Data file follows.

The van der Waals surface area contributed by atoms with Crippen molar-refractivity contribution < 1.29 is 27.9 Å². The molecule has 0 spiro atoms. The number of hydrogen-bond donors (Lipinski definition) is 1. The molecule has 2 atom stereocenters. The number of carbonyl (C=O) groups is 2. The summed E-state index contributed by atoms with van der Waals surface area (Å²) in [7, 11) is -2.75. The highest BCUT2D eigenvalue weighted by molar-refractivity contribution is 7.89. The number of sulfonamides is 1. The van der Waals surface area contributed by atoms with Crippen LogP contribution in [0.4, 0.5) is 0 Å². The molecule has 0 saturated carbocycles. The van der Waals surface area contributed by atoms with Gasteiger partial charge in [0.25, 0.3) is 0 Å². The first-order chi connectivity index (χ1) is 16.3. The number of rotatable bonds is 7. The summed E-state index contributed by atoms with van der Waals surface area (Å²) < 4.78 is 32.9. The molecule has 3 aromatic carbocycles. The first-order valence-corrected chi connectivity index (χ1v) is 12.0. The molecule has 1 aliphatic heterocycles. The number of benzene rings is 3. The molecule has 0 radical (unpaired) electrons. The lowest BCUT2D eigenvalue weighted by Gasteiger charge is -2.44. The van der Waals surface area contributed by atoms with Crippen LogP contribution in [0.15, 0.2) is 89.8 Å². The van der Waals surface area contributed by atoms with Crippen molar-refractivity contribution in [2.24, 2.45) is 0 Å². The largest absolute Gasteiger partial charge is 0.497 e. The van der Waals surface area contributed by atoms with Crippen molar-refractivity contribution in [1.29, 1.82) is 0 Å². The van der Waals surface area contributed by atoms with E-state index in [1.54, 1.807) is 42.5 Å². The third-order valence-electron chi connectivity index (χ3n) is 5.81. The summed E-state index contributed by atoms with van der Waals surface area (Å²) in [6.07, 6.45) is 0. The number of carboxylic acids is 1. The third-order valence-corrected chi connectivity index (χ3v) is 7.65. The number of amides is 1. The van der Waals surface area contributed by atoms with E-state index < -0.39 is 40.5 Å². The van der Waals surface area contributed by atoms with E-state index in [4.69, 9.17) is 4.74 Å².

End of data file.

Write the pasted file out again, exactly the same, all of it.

The van der Waals surface area contributed by atoms with Crippen molar-refractivity contribution < 1.29 is 27.9 Å². The molecule has 0 spiro atoms. The number of hydrogen-bond donors (Lipinski definition) is 1. The molecule has 2 atom stereocenters. The number of carbonyl (C=O) groups is 2. The summed E-state index contributed by atoms with van der Waals surface area (Å²) in [7, 11) is -2.75. The highest BCUT2D eigenvalue weighted by molar-refractivity contribution is 7.89. The number of sulfonamides is 1. The van der Waals surface area contributed by atoms with Crippen LogP contribution in [0.4, 0.5) is 0 Å². The molecule has 0 saturated carbocycles. The van der Waals surface area contributed by atoms with Gasteiger partial charge in [0.25, 0.3) is 0 Å². The first-order chi connectivity index (χ1) is 16.3. The number of rotatable bonds is 7. The summed E-state index contributed by atoms with van der Waals surface area (Å²) < 4.78 is 32.9. The molecule has 3 aromatic carbocycles. The first-order valence-corrected chi connectivity index (χ1v) is 12.0. The molecule has 1 aliphatic heterocycles. The number of benzene rings is 3. The molecule has 0 radical (unpaired) electrons. The lowest BCUT2D eigenvalue weighted by Gasteiger charge is -2.44. The van der Waals surface area contributed by atoms with Crippen LogP contribution in [0.15, 0.2) is 89.8 Å². The van der Waals surface area contributed by atoms with Crippen molar-refractivity contribution in [2.24, 2.45) is 0 Å². The largest absolute Gasteiger partial charge is 0.497 e. The van der Waals surface area contributed by atoms with Crippen molar-refractivity contribution in [1.29, 1.82) is 0 Å². The van der Waals surface area contributed by atoms with E-state index in [1.54, 1.807) is 42.5 Å². The third-order valence-electron chi connectivity index (χ3n) is 5.81. The summed E-state index contributed by atoms with van der Waals surface area (Å²) in [6.07, 6.45) is 0. The number of carboxylic acids is 1. The third-order valence-corrected chi connectivity index (χ3v) is 7.65. The number of amides is 1. The van der Waals surface area contributed by atoms with E-state index < -0.39 is 40.5 Å². The van der Waals surface area contributed by atoms with E-state index in [4.69, 9.17) is 4.74 Å².